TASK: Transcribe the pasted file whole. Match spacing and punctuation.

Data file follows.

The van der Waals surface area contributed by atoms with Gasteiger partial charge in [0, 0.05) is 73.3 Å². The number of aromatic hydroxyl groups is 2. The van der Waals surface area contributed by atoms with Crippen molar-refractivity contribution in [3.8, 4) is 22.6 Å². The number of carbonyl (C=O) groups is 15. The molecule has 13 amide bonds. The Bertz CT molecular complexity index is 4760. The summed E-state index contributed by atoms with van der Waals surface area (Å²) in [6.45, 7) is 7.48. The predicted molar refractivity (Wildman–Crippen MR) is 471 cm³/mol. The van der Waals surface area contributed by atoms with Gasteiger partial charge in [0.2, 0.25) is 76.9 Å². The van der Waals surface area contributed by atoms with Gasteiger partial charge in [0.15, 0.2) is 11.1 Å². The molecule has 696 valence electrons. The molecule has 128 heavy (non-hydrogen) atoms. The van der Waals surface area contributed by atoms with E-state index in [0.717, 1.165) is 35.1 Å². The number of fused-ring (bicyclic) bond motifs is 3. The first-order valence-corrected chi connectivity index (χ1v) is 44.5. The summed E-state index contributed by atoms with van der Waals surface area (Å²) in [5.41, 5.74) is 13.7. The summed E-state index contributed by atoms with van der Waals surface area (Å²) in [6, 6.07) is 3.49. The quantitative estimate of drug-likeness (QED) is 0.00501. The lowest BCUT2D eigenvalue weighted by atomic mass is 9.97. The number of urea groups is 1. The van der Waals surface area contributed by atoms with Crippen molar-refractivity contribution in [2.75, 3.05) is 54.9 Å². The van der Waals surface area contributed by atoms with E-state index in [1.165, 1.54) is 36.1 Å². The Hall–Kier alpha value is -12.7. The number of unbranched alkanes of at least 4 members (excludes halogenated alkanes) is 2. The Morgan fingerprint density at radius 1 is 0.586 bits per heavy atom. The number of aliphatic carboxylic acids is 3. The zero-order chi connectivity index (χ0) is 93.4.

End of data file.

The van der Waals surface area contributed by atoms with Gasteiger partial charge in [0, 0.05) is 73.3 Å². The number of aromatic hydroxyl groups is 2. The van der Waals surface area contributed by atoms with Crippen molar-refractivity contribution in [3.8, 4) is 22.6 Å². The number of carbonyl (C=O) groups is 15. The molecule has 13 amide bonds. The Bertz CT molecular complexity index is 4760. The summed E-state index contributed by atoms with van der Waals surface area (Å²) in [6.45, 7) is 7.48. The predicted molar refractivity (Wildman–Crippen MR) is 471 cm³/mol. The van der Waals surface area contributed by atoms with Gasteiger partial charge in [0.2, 0.25) is 76.9 Å². The van der Waals surface area contributed by atoms with Gasteiger partial charge in [0.15, 0.2) is 11.1 Å². The molecule has 696 valence electrons. The molecule has 128 heavy (non-hydrogen) atoms. The van der Waals surface area contributed by atoms with E-state index in [0.717, 1.165) is 35.1 Å². The number of fused-ring (bicyclic) bond motifs is 3. The first-order valence-corrected chi connectivity index (χ1v) is 44.5. The summed E-state index contributed by atoms with van der Waals surface area (Å²) in [5.41, 5.74) is 13.7. The summed E-state index contributed by atoms with van der Waals surface area (Å²) in [6, 6.07) is 3.49. The quantitative estimate of drug-likeness (QED) is 0.00501. The lowest BCUT2D eigenvalue weighted by atomic mass is 9.97. The number of urea groups is 1. The van der Waals surface area contributed by atoms with Crippen molar-refractivity contribution in [2.75, 3.05) is 54.9 Å². The van der Waals surface area contributed by atoms with E-state index in [1.165, 1.54) is 36.1 Å². The Hall–Kier alpha value is -12.7. The number of unbranched alkanes of at least 4 members (excludes halogenated alkanes) is 2. The Morgan fingerprint density at radius 1 is 0.586 bits per heavy atom. The number of aliphatic carboxylic acids is 3. The zero-order chi connectivity index (χ0) is 93.4.